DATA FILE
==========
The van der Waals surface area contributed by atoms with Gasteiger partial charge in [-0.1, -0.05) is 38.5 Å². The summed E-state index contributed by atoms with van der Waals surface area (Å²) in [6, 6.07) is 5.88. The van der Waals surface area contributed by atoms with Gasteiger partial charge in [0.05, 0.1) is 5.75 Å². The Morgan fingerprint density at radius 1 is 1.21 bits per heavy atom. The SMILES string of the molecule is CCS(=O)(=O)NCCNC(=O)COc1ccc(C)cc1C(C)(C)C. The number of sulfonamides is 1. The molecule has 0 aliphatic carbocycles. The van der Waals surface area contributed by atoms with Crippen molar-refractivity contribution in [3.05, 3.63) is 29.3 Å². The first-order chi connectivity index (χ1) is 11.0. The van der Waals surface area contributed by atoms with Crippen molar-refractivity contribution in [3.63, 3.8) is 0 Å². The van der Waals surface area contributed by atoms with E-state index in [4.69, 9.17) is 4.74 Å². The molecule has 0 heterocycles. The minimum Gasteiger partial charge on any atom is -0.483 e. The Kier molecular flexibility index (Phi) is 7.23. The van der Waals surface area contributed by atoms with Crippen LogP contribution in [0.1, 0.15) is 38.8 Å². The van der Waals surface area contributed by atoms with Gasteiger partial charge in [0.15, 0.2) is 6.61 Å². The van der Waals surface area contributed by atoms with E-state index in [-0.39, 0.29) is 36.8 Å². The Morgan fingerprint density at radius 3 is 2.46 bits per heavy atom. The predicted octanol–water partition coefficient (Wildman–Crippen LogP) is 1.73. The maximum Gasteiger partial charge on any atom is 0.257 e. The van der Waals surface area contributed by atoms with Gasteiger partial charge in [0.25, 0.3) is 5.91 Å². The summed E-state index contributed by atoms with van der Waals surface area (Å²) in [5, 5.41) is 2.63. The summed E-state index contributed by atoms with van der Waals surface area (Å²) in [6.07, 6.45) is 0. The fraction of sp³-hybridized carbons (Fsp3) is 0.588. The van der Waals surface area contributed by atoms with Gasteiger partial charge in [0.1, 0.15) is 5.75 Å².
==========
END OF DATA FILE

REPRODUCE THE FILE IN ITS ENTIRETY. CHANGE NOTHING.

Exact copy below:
The van der Waals surface area contributed by atoms with Gasteiger partial charge in [-0.1, -0.05) is 38.5 Å². The summed E-state index contributed by atoms with van der Waals surface area (Å²) in [6, 6.07) is 5.88. The van der Waals surface area contributed by atoms with Gasteiger partial charge in [0.05, 0.1) is 5.75 Å². The Morgan fingerprint density at radius 1 is 1.21 bits per heavy atom. The SMILES string of the molecule is CCS(=O)(=O)NCCNC(=O)COc1ccc(C)cc1C(C)(C)C. The number of sulfonamides is 1. The molecule has 0 aliphatic carbocycles. The van der Waals surface area contributed by atoms with Crippen molar-refractivity contribution in [3.05, 3.63) is 29.3 Å². The first-order chi connectivity index (χ1) is 11.0. The van der Waals surface area contributed by atoms with Crippen molar-refractivity contribution in [3.63, 3.8) is 0 Å². The van der Waals surface area contributed by atoms with E-state index in [4.69, 9.17) is 4.74 Å². The molecule has 0 heterocycles. The minimum Gasteiger partial charge on any atom is -0.483 e. The Kier molecular flexibility index (Phi) is 7.23. The van der Waals surface area contributed by atoms with Crippen LogP contribution in [0.1, 0.15) is 38.8 Å². The van der Waals surface area contributed by atoms with Gasteiger partial charge in [0.15, 0.2) is 6.61 Å². The van der Waals surface area contributed by atoms with E-state index in [-0.39, 0.29) is 36.8 Å². The Morgan fingerprint density at radius 3 is 2.46 bits per heavy atom. The predicted octanol–water partition coefficient (Wildman–Crippen LogP) is 1.73. The maximum Gasteiger partial charge on any atom is 0.257 e. The van der Waals surface area contributed by atoms with Gasteiger partial charge in [0.25, 0.3) is 5.91 Å². The summed E-state index contributed by atoms with van der Waals surface area (Å²) in [5, 5.41) is 2.63. The summed E-state index contributed by atoms with van der Waals surface area (Å²) in [6.07, 6.45) is 0. The fraction of sp³-hybridized carbons (Fsp3) is 0.588. The van der Waals surface area contributed by atoms with Gasteiger partial charge in [0.1, 0.15) is 5.75 Å².